Saturday, 26 September 2015

ISOLDE by Richard Maxwell

     At the beginning of Richard Maxwell's ISOLDE, the title character, a celebrated actress, is trying to learn her lines for a dramatic version of Tristan and Isolde, the story most celebrated in Wagner's music drama. In that work of high romanticism, the erotic and the philosophical merge. Wagner's work is also greatly about memory. Maxwell's Isolde (Troy Vazquez), has memory problems. She has trouble memorizing lines and remembering what she has said. Isolde is married to Patrick (Jim Fletcher), a very practical building contractor who promises her freedom to make decisions, but is actually very controlling. When he tells her that she can control the building of a vacation house she wants, she hires Massimo (Gary Wilmes), a celebrated architect who talks a good game but never comes up with a design, perhaps because he has become romantically and sexually involved with Isolde. Like a character in a Pinter play, Isolde often stands around being enigmatic while Patrick plays dominance games with his wife's lover. He is aided at times by a mysterious, vaguely menacing man called Uncle Jerry (Brian Mendes).
     I've never seen a Richard Maxwell play before, but this one is filled with echoes of Pinter. There are long speeches separated by pauses and lots of subtext. High stakes rivalry is masked by a sinister courtesy. The characters are wealthy, educated and supposedly refined, but all that seems to be a veneer to cover primal needs. Pinter would never insist on cultural references the way Maxwell does here, but I'm not sure that the references to Tristan und Isolde operate in more than obvious ways. Yes, unlike Tristan, this is not high romantic tragedy. Practicality wins out over romance or art. There's a lot of talk about artistic creation here, but nothing is created.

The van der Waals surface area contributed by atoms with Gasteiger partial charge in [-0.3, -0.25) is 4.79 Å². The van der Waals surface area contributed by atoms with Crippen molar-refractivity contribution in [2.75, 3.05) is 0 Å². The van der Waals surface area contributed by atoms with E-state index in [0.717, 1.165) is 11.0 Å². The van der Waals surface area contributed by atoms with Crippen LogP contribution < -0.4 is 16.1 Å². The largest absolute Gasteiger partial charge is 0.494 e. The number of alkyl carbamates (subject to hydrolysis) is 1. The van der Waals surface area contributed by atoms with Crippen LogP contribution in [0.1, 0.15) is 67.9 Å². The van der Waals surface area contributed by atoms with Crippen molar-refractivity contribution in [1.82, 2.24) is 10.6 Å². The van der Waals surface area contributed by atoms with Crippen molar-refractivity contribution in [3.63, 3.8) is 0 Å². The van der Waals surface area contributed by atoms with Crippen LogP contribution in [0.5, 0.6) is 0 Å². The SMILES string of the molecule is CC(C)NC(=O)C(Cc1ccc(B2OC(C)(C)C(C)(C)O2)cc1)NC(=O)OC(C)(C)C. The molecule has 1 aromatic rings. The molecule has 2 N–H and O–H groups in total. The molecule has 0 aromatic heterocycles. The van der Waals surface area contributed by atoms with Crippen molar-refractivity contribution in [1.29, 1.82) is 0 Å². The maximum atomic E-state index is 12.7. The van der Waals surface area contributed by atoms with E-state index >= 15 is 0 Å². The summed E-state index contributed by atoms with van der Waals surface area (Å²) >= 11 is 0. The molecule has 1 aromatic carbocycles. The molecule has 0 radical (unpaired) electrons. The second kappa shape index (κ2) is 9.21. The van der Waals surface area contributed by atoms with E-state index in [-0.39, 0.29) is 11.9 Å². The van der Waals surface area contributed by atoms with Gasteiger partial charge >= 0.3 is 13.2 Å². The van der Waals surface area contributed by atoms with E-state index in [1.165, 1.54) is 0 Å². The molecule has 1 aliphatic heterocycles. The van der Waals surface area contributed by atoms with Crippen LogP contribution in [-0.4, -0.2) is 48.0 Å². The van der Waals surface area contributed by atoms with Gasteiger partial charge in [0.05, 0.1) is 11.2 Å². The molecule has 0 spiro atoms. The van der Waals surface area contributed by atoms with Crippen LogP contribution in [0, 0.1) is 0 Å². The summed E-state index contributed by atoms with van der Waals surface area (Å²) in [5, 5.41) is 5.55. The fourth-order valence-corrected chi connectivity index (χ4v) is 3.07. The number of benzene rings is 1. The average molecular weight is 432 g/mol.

Maxwell has directed his own work on a spare setting with plywood walls, basic props, minimal furniture and plain bright light. The production only becomes conventionally theatrical when he presents a brief non-verbal version of Tristan und Isolde with the prelude to Wagner's work playing dimly in the background. The acting style is a strange combination of affectless delivery and naturalism. Vazquez's Isolde speaks in a flat, muted way as if she is living her life as a cold reading. Fletcher's Patrick and Wilmes's Massimo veer closer to naturalism--not quite naturalistic, but with more feeling than Vazquez expresses. The contrast underscored the old "woman as mystery" stereotype.
      I can't say that I found anything particularly original or engrossing in ISOLDE. The style of the play and production lead to expectations of complexity that isn't really there.
ISOLDE. Theatre for a New Audience Polonsky Shakespeare Center. September 26, 2015.

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